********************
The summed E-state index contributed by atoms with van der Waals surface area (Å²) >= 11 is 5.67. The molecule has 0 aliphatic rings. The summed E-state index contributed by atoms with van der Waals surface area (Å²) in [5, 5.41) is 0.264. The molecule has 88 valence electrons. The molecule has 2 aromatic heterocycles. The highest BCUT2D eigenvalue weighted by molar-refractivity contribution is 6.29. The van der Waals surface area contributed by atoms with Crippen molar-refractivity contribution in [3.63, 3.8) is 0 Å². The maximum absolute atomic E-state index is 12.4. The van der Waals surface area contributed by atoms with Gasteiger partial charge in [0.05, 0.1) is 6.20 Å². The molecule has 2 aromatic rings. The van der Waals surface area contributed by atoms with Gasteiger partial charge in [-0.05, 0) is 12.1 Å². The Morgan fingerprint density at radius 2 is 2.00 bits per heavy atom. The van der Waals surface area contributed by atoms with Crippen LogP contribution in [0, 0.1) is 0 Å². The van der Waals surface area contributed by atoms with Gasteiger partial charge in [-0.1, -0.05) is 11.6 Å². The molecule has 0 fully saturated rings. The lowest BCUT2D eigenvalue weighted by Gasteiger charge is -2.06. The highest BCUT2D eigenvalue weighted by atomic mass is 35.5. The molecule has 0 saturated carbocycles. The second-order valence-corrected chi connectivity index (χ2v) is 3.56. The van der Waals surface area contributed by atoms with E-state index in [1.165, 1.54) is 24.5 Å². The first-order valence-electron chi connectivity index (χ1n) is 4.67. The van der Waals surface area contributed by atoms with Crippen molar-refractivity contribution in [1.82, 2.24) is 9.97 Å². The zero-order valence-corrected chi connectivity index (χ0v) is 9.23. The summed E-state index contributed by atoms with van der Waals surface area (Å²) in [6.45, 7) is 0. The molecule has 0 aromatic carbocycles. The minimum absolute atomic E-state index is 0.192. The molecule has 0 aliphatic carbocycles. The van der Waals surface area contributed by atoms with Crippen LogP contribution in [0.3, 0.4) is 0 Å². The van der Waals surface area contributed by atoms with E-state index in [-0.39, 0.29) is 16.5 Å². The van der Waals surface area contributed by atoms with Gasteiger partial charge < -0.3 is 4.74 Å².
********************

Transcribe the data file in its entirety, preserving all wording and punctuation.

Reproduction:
The summed E-state index contributed by atoms with van der Waals surface area (Å²) >= 11 is 5.67. The molecule has 0 aliphatic rings. The summed E-state index contributed by atoms with van der Waals surface area (Å²) in [5, 5.41) is 0.264. The molecule has 88 valence electrons. The molecule has 2 aromatic heterocycles. The highest BCUT2D eigenvalue weighted by molar-refractivity contribution is 6.29. The van der Waals surface area contributed by atoms with Crippen molar-refractivity contribution in [3.63, 3.8) is 0 Å². The maximum absolute atomic E-state index is 12.4. The van der Waals surface area contributed by atoms with Gasteiger partial charge in [0.05, 0.1) is 6.20 Å². The molecule has 2 aromatic rings. The van der Waals surface area contributed by atoms with Gasteiger partial charge in [-0.05, 0) is 12.1 Å². The Morgan fingerprint density at radius 2 is 2.00 bits per heavy atom. The van der Waals surface area contributed by atoms with Crippen LogP contribution in [0, 0.1) is 0 Å². The van der Waals surface area contributed by atoms with Gasteiger partial charge in [-0.1, -0.05) is 11.6 Å². The molecule has 0 fully saturated rings. The lowest BCUT2D eigenvalue weighted by Gasteiger charge is -2.06. The highest BCUT2D eigenvalue weighted by atomic mass is 35.5. The molecule has 0 saturated carbocycles. The second-order valence-corrected chi connectivity index (χ2v) is 3.56. The van der Waals surface area contributed by atoms with E-state index in [1.165, 1.54) is 24.5 Å². The first-order valence-electron chi connectivity index (χ1n) is 4.67. The van der Waals surface area contributed by atoms with Crippen molar-refractivity contribution in [1.82, 2.24) is 9.97 Å². The zero-order valence-corrected chi connectivity index (χ0v) is 9.23. The summed E-state index contributed by atoms with van der Waals surface area (Å²) in [6.45, 7) is 0. The molecule has 0 aromatic carbocycles. The minimum absolute atomic E-state index is 0.192. The molecule has 0 aliphatic carbocycles. The van der Waals surface area contributed by atoms with Crippen LogP contribution in [0.3, 0.4) is 0 Å². The van der Waals surface area contributed by atoms with E-state index in [-0.39, 0.29) is 16.5 Å². The van der Waals surface area contributed by atoms with Gasteiger partial charge < -0.3 is 4.74 Å².